called prophecies left a wake of chaos. Of course, many such prophecies
were successfully refuted and did not accomplish the demonic purpose
intended. But great damage was done.
I have already made clear that personal prophecy is
not wrong in and of itself. There are times when God unquestionably
directs His word to one certain individual.
But the major problem with personal prophecy
is that the safeguards covered in chapter four are often set aside.
There are too many instances in which the person prophesying and/or the
recipient do not understand that there are three sources of
prophecy--God, human, and demonic. And, even if they understand the
three sources, very often they do not have the discernment to
distinguish the source of a particular utterance comes.
Try as we may, there is no way to stop the
occurrence of personal prophecy. It is going to happen. But what we can
do is to be informed and teach people about its dangers. Personal
prophecy is usually not given in public church settings. Here are the
most common settings in which personal prophecy occurs.
Whenever Christians are gathered in private homes
for prayer, worship, Bible study, or fellowship, there is an
opportunity for personal prophecy to occur. In fact, there may be a
virtual “welcome” sign hung out for personal prophecy!
The gathering of Christians in small groups or
prayer meetings provides another open setting in which personal
prophecy may freely occur.
In the western world the telephone is the greatest
tool ever invented for the facilitation of personal prophecy! The
telephone rings, someone answers it, and there is the voice of the
“prophet” saying, “I have a word from the Lord for you.”
When a prophecy is received in a home, a small
group, or over the telephone as genuine, the safeguards provided by the
spiritually mature in the church may be eliminated. It is precisely
because of this relative lack of oversight that false prophets are
often drawn to these private settings to prophecy.
I am not blaming anyone for wanting to hear from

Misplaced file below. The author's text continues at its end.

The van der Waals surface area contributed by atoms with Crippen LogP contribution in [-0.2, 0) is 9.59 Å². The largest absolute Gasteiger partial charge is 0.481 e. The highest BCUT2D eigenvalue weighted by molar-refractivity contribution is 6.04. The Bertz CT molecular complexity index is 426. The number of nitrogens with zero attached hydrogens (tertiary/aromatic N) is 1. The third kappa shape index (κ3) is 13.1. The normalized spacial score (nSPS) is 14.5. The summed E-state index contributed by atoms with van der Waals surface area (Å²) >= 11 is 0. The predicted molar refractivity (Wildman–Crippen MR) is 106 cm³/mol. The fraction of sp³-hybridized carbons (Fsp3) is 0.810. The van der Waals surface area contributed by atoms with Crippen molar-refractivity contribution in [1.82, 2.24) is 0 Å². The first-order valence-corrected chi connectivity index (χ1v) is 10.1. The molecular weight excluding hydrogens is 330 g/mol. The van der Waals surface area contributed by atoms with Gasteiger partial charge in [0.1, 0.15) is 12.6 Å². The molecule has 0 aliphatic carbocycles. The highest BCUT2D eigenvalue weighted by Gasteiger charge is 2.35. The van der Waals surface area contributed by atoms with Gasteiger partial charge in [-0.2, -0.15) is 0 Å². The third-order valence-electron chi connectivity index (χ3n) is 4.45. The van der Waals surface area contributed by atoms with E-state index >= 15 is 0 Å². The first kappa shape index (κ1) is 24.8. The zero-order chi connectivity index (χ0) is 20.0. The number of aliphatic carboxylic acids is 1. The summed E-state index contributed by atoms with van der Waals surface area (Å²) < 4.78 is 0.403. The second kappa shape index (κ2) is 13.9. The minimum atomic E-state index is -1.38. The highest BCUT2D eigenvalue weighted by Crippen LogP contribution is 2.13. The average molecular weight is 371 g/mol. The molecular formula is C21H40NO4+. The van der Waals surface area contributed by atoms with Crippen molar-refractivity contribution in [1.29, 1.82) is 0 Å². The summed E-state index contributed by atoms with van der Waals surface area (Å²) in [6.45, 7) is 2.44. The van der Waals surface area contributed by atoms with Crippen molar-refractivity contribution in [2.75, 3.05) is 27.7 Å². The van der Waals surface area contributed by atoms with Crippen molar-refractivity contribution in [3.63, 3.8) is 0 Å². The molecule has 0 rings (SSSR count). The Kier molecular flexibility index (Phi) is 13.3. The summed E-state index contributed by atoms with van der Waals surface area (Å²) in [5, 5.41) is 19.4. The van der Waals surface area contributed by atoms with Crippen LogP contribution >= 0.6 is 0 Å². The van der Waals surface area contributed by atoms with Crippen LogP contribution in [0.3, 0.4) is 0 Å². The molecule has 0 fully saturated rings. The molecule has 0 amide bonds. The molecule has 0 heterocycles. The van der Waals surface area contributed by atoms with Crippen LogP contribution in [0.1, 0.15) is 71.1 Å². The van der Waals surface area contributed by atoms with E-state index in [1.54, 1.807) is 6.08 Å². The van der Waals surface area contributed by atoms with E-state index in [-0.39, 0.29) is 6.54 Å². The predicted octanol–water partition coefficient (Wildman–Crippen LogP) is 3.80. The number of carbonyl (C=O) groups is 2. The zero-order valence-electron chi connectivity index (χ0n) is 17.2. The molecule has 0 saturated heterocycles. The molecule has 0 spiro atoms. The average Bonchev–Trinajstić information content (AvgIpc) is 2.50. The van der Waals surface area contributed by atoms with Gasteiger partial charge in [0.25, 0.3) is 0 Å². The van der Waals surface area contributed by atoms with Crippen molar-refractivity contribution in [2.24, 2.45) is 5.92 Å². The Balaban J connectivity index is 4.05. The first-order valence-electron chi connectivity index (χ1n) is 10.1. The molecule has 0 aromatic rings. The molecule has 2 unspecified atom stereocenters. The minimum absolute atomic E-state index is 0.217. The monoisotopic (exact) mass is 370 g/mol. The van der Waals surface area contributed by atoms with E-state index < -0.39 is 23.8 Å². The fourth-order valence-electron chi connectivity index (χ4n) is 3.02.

God, but, as I have already said, it seems to me that seeking out
someone to prophesy God's word over you is a spiritual shortcut. The
proper way for a maturing Christian to hear from God is to spend time
in His presence by developing a lifestyle of regular prayer and daily
Bible study. Many are not willing to pay that price--they want to “hear
from God” without that discipline or a change in their lifestyle.
Remember that extremely important spiritual
If one seeks the supernatural, he will surely find it. But whose supernatural, God's or Satan's? If one seeks the one true God, who is supernatural, then all else falls into its proper place. Therefore, I never seek a personal prophetic word. If God chooses to give me a prophetic word, I praise Him for it! I will accept it. But the prophetic word, especially in the area of personal prophecy, needs to be His prerogative, not mine.
There is another, more public setting, which can
facilitate personal prophecy. This setting is the “prophetic
conference,” “presbyters meeting,” or seminar specializing in prophecy.
These conferences are very popular in America today. As I see it, such
gatherings draw three kinds of people. 1) Those who want a word from
the Lord, 2) those who want to deliver words from the Lord, and 3)
those who want to learn how to prophesy. It is easy to see how such
gatherings become the seed bed of private prophecy!
I have grave reservations about such conferences. It
has been my observation that these meetings tend to be characterized by
a high degree of subjectivity. Emotions run high with very little
follow-up on the validity of prophetic words. A second problem I have
with them is that, in my experience, the teaching is very poorly
substantiated by Scripture. It is not enough to simply use some
examples of prophetic words from Old Testament prophets and then
encourage whoever is present, and who believes he or she is being “led
by the Holy Spirit”, to begin to prophesy. Without proper safeguards
those attending can leave thinking they have indeed entered into a
prophetic call on the basis of that one conference experience.
Let me deal briefly with the argument I have heard
in support of these conferences. It is based on Paul's writings in I